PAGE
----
The first thing I ask people who are looking for a new job is “What work do you want to do in your ideal job?”
It is interesting how few people answer this question. Almost everybody wants to answer different questions like “What do you want to work on?” or “What kind of work environment are you looking for?”
They respond with answers like “I want to work on a small dynamic team with other smart people” or “I want to build products that millions of consumers will use.” These are great answers; they are just answers to a question I did not ask.
work [wurk] noun
- exertion or effort directed to produce or accomplish something; labor; toil.
- something on which exertion or labor is expended; a task or undertaking: The students finished their work in class.
- productive or operative activity.
The people who I think will be the most successful can think about and discuss the actual WORK they do in their jobs, day-to-day. Their answers include specific tasks. “Write code”, “respond to emails”, “create user stories”, “analyze data”, “run brainstorming meetings”, and “build relationships” are great examples.
Happiness, I believe, comes from doing work that makes you happy.
When I ask the question “What work do you want to do?” I’m asking a very precise question. I ask it because I believe the biggest indicator of someone being successful in a job is whether they are happy with their job. And happiness, I believe, comes from doing work that makes you happy.
I have been known to spend hours cleaning and polishing the wheel wells of a car. Yes, I get the satisfaction out of the clean result, but, as screwed up as it sounds, I actually love the hard work of the cleaning. I think it is fun. It makes me happy!
I have also been known to spend hours reviewing spreadsheets full of product usage metrics. Finding the key indicators gives me satisfaction, and makes my customers happy, but I find the actual work excruciatingly painful. For me that kind of work is not fun. I do it because it is required.
In my job at Amazon, I am blessed the majority of the work I do is fun for me. Talking face to face with employees about their career is fun. Doing pixel-perfect reviews of our product’s customer experience with the team is fun. Teaching the team that saying no is more powerful than saying yes, is fun. Sitting down with my leads and writing and re-writing a 6-page narrative describing our product is fun. And the list goes on.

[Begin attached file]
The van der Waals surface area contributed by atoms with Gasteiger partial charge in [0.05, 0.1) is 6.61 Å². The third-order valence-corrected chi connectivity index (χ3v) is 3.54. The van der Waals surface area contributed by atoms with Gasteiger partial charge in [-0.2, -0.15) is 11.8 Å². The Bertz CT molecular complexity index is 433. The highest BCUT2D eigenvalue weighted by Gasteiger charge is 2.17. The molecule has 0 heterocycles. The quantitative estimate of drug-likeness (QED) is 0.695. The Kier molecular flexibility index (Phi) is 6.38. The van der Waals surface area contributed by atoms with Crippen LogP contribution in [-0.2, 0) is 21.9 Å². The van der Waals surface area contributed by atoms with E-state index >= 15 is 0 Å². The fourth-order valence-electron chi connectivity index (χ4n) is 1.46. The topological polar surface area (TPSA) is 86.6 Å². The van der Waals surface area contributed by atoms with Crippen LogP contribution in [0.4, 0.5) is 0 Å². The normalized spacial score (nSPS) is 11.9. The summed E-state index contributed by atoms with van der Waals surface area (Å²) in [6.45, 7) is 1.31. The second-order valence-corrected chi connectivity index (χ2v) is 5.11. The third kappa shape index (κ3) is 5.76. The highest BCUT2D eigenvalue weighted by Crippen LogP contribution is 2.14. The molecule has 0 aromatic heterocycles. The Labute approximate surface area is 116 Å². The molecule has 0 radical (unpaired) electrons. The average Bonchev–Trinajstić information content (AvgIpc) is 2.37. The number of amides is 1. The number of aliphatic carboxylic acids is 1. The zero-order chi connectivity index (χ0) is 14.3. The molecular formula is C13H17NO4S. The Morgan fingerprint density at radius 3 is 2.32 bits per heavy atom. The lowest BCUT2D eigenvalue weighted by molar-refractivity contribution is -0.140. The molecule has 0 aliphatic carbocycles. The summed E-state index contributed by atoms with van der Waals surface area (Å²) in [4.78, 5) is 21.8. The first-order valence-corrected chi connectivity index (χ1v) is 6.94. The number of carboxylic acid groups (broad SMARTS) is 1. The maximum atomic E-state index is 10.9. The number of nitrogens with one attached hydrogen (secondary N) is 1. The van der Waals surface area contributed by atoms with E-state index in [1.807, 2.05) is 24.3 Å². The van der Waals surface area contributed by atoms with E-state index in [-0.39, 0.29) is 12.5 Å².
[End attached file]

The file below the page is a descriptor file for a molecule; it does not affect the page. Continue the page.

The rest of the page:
I am happy with my job because most of the work I do, even though it is hard, is fun. It is an extra-special bonus that someone is willing to pay me for doing it. Because I’m happy with my job, I’m generally happy.
Think about the work you have done in the past and create two lists: In one write down the tasks that didn’t feel like work and in the other write the tasks that you toiled over. Then go find a job where the majority of required work is in the first list.
Don’t get me wrong, accomplishing big things can give you confidence and bolster your resume (and change the world). Confidence and a strong resume create opportunities to find jobs where the majority of the required work doesn’t feel like work. Happiness does not comes from what you’ve accomplished. Happiness is not about the past. It is not about the future. It is about the now.
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Great post Charlie. I definitely agree that you have to be specific about the exact work that brings you happiness. It’s not just about working with smart people and building great products. For most great companies, I would say those are table steaks.
Love how you break it down, Charlie. Great advice. As I always say “If you are enjoying the journey, you will reach the right destination”.